Mom Shares The Secret Note She Slipped To Her Daughter’s Doctor Before They Weighed Her

She didn't want her daughter to be subjected to any body-shaming during the visit.

Caroline @general.caronobi / TikTok

A mom is being praised for actively thinking about her daughter's needs after sharing the note that she wrote for her daughter's doctor.

In a TikTok video, Caroline sparked a discussion around weight stigma and how that can greatly affect children, even if it's coming from a doctor with good intentions.

The mom wrote a note to her daughter's doctor about what language to avoid using during their visit.

"Trying something new at the pediatrician will report back how it goes," Caroline began in her video. She explained that to avoid her daughter feeling shamed for her weight, she decided to write a note to the doctor, leaving it with the nurse right before their appointment.


"Doctor. When discussing my child's weight and/or BMI, please refrain from using qualitative words like 'good' or 'bad,'" Caroline wrote in the letter. "We have managed so far to keep a body-neutral and body-positive environment for her childhood, and I appreciate your cooperation in preserving that for as long as we can."



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In a follow-up video talking about how the appointment went, Caroline assured viewers that both her daughter's pediatrician and the nurse were very welcoming of her desire to keep any comments about her daughter's weight outside of the examination room.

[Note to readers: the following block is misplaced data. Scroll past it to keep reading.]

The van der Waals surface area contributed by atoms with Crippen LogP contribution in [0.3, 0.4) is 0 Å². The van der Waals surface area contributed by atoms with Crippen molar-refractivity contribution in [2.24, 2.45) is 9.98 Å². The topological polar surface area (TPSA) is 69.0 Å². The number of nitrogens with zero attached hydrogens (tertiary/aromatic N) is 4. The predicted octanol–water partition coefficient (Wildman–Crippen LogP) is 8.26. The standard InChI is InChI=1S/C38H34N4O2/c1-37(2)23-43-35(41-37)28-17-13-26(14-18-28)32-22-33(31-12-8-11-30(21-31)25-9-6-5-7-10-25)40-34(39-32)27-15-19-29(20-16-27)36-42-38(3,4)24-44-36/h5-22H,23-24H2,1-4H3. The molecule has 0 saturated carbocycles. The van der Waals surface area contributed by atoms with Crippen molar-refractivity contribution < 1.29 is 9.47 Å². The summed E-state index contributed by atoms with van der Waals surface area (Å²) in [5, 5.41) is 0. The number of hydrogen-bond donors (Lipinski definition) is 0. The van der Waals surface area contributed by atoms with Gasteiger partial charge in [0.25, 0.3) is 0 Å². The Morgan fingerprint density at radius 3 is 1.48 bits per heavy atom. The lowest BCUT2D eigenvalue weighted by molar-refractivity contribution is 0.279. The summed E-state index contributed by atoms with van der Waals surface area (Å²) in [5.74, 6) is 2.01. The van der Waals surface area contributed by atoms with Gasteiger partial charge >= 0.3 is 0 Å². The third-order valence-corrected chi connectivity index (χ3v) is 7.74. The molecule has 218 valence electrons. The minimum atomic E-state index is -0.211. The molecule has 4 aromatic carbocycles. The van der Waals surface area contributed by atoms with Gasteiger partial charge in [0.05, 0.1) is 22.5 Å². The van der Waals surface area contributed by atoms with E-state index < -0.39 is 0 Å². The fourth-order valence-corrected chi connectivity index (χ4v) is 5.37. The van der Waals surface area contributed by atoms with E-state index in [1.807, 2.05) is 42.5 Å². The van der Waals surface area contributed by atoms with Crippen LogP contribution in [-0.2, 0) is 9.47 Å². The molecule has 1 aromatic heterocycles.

"We made it back home and I'm happy to report that it went really well. The nurse made no comment when she was weighing my kid," Caroline recalled. When the pediatrician eventually came in, she asked Caroline if it was okay to show a growth curve with no numbers on it, and she even told her daughter that, "Your body is growing exactly how it wants to grow. Hooray!"



"I was actually pretty happy about that because where my kid is at, that was appropriate for her. There was no mention of her weight or her body shape." Instead, her daughter's pediatrician asked questions about how she was feeling, if she was able to exercise and to make sure she was eating a lot of fruits and vegetables, along with other balanced meals.


"There were no discussions about restricting sugar or restrictions at all." 

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Doctors often have preconceived judgments and use shaming language when talking about a patient's weight.

A 2018 Drexel University study on healthcare avoidance showed that one’s body mass index (BMI) was correlated with weight stigma, increased body shame, and rising healthcare stress. A 2012 survey of almost 2,500 U.S. women found that 69 percent reported feeling stigmatized by their doctors and 52 percent endured recurring fat bias.

According to a 2017 American Psychological Association press release, “fat shaming” still occurs during doctor-patient visits, and it may be both mentally and physically harmful to recipients. The release noted that sizeism can affect how doctors treat patients and how they approach their medical studies, as fat people are often left out of medical research.


Caroline actively engaging with her daughter's healthcare professionals and setting clear boundaries can ensure that her child's emotional well-being remains a priority.

From a young age, children must be able to have a good relationship with their bodies. 

Having these conversations can help prevent negative body image issues as they grow up, and drastically reduce the risk of developing eating disorders or a bad relationship with food.

Caroline's approach greatly challenges the status quo and can encourage other parents to take similar steps in advocating for their children's mental and physical health during medical visits. It's important that everyone, not just children, cultivates a positive relationship with their bodies, free from societal judgments.


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Nia Tipton is a Chicago-based entertainment, news, and lifestyle writer whose work delves into modern-day issues and experiences.